The Campbell Report
Correspondence Chess
"The Campbell Report" - January/February 2001

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Steve Ham vs. Computer … Difficult Decision

There have been no new results in this Master vs. Computer match since last time but an interesting situation has occurred. Here is the latest position:

Fritz 6 vs. Steve Ham
After 66. Rd7

For a number of moves now Fritz has been shuffling pieces back and forth. It appears that Black has good drawing chances with the pawn protected by his Bishop. Swapping pawns leads to a drawn Rook vs. Bishop ending. As agreed, we would have declared the game a draw based on the Nalimov Endgame table bases, which indicate the draw after such an exchange. However, there appears to be a clever winning scheme based on getting White’s King to a8 and forcing the Black King to move away. Since the Nalimov Endgame table bases only cover endgame positions with five or fewer pieces (and we have six here) Fritz cannot find a forced win using this tool. This leads to the question of when to declare the game a draw.

It would appear that Fritz is not going to find this subtle winning plan. Must we play 50 moves before called an end to the game, or is it reasonable to conclude earlier that Fritz cannot find this plan? We don’t want to extend this game needlessly, but we must not appear to be taking improper steps calling the game a draw. Where is the balance between giving Fritz every chance to win this game and ending a boring ending with pieces simply being shuffled back and forth?

Believe me, I’ll be glad to have this four-game match ended. It’s been an extremely interesting experiment, seeing how well two top chess engines could perform at cc time limits. I’ve also received much more traffic at my web site than normal, as many people are following this match and reading Ham’s extensive notes on the games. However, it has been an extremely large amount of work for both Ham (playing and writing extensive notes) and me (working the computer and posting the moves and notes at the web site). We could both use some rest!

Senior Master Steve Ham of Minneapolis, Minnesota has tested the engines and we have all been surprised at the strength of the computer chess engines, with Nimzo 7.32 taking one mini-match with a win and a draw. Ham followed the Kasparov vs. Rest of World line and appears about to draw (though a forced win might be available to a human player of the White pieces) in his game with Black vs. Fritz 6. The other game is pretty even, but Ham hopes to demonstrate the superiority of human long term planning in that game.

An interest side comment: when I installed the Nalimov Endgame table bases (which the Fritz engine can use to evaluate positions with one less piece on the board than exists in this position) I noticed a lot of hard drive activity when I started an analysis of the position. Fritz looks at every legal move, so many of the lines lead to the removal of a piece from the board. In each of these lines it can find the solution to the position by consulting the Nalimov Endgame table bases, so in each of these lines the chess engine accesses the Nalimov Endgame table bases on the hard drive, leading to a lot of hard drive activity. I normally fire up the computer when I go to bed, allowing Fritz to run all night and all the next day, till I need the computer in the evening. When I start Fritz analyzing this ending at night it sounds like a bee hive with all the buzzing of HD accesses. The first time it happened it really shocked me. I hope this match isnt leading to a shorter life for my computer!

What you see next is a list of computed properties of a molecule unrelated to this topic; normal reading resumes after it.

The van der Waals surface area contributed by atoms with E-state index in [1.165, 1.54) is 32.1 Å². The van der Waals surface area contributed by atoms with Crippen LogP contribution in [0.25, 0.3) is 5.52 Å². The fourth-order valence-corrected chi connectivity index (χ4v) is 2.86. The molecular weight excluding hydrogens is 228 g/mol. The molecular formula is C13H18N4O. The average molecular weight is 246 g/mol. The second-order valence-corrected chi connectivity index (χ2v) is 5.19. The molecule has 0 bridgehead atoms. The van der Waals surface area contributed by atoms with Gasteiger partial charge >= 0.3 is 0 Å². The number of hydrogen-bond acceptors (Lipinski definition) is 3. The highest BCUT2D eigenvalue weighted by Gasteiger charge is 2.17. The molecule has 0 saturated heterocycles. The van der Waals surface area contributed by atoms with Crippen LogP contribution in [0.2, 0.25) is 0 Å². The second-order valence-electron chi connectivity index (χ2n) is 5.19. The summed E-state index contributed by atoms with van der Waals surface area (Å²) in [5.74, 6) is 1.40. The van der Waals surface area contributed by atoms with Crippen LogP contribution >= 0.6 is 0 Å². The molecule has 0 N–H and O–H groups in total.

For the latest match situation check my web site. The address is given at the top of this column.

A New Respect for Tournament Directors

I have played many tournaments during my 36 year cc career and never given much thought to the plight of the poor tournament directors. That is till now. You see, I am directing my first event. When the TD for the ICCF Pacific Area Team Championship IV tournament became ill, I was asked to replace him. I was reluctant, but finally I decided I could not let my friend down, the new North American/Pacific Zone (NAPZ) Director and fellow APCTer Ralph Marconi (Canada).

At first it was a lot of fun. I kept careful track of all completed games, created an on-line crosstable and results report for the team captains and participants, maintained a database of all completed games for later publication by ICCF, and reported results each month to Tim Harding (Ireland) for his magazine Chess Mail. I also sent in a semi-annual report to the ICCF Ratings Commissioner Gerhard Bender (Germany) and certified results to the ICCF Qualifications Commissioner George Pyrich (Scotland) for the players obtaining title norms. This is great stuff! But sometimes the fun comes to an end.

The complaints started coming in concerning slow play by opponents. I had to communicate with captains to try to sort out the problems. I had to announce my decisions concerning penalties. I had to sort out the various claims and counter-claims and deal with objections to my remedies. I had to deal with my decision in one case being reversed by the tournament arbiter. What a mess! Someone has to do this job but I can guarantee you, you don't make many friends in this position!